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Author: lindytoes Big gold star, 5000 posts Top Recommended Fools Add to my Favorite Fools Ignore this person (you won't see their posts anymore) Number: of 59075  
Subject: Financial Reform’s Triple “F” Date: 2/26/2013 8:19 PM
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http://blog.alfranken.com/2013/02/26/the-american-prospect-f...
The American Prospect: Financial Reform’s Triple “F” Rating
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Earlier this month, the Justice Department and 16 state attorneys general sued the Standard and Poor’s (S&P) credit-rating agency, accusing the company of improperly inflating the ratings of 40 collateralized debt obligations (CDOs)—essentially, securities made up of other mortgage-backed securities—at the height of the housing bubble. According to the suit, S&P misled investors by rating the risky securities as “triple-A,” super-safe investments. But the purchases turned into massive investor losses when the bonds failed after the bubble collapsed. Using emails and other communications, state, and federal prosecutors will seek to prove that S&P knew the securities were junk but rated them highly for the most obvious of reasons: to make more money.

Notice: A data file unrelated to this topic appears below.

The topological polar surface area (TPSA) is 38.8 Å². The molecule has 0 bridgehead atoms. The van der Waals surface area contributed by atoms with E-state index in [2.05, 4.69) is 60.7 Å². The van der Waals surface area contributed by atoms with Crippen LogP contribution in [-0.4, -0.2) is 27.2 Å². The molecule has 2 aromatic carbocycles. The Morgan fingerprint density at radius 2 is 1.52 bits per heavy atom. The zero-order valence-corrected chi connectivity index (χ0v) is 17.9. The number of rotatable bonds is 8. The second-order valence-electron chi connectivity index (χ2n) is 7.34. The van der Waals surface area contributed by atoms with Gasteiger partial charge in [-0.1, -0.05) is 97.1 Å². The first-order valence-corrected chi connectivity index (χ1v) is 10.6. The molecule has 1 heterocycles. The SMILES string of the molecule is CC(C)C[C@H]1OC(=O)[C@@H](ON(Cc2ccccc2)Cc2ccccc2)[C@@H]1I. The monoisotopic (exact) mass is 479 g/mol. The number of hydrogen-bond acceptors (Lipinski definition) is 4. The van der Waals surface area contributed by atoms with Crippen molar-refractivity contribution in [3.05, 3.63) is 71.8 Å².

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Author: sykesix Big gold star, 5000 posts Top Recommended Fools Old School Fool Add to my Favorite Fools Ignore this person (you won't see their posts anymore) Number: 48112 of 59075
Subject: Re: Financial Reform’s Triple “FR Date: 2/26/2013 9:45 PM
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Earlier this month, the Justice Department and 16 state attorneys general sued the Standard and Poor’s (S&P) credit-rating agency, accusing the company of improperly inflating the ratings of 40 collateralized debt obligations (CDOs)—essentially, securities made up of other mortgage-backed securities—at the height of the housing bubble. According to the suit, S&P misled investors by rating the risky securities as “triple-A,” super-safe investments.

I don't understand the problem. All S&P did was look at mortgages given to people with crappy credit that were then bundled up into esoteric financial instruments that very few people understood and no one had any experience with. And then they concluded these things were just as safe as U.S. government bonds.

I mean, that's a perfectly logical conclusion, right?

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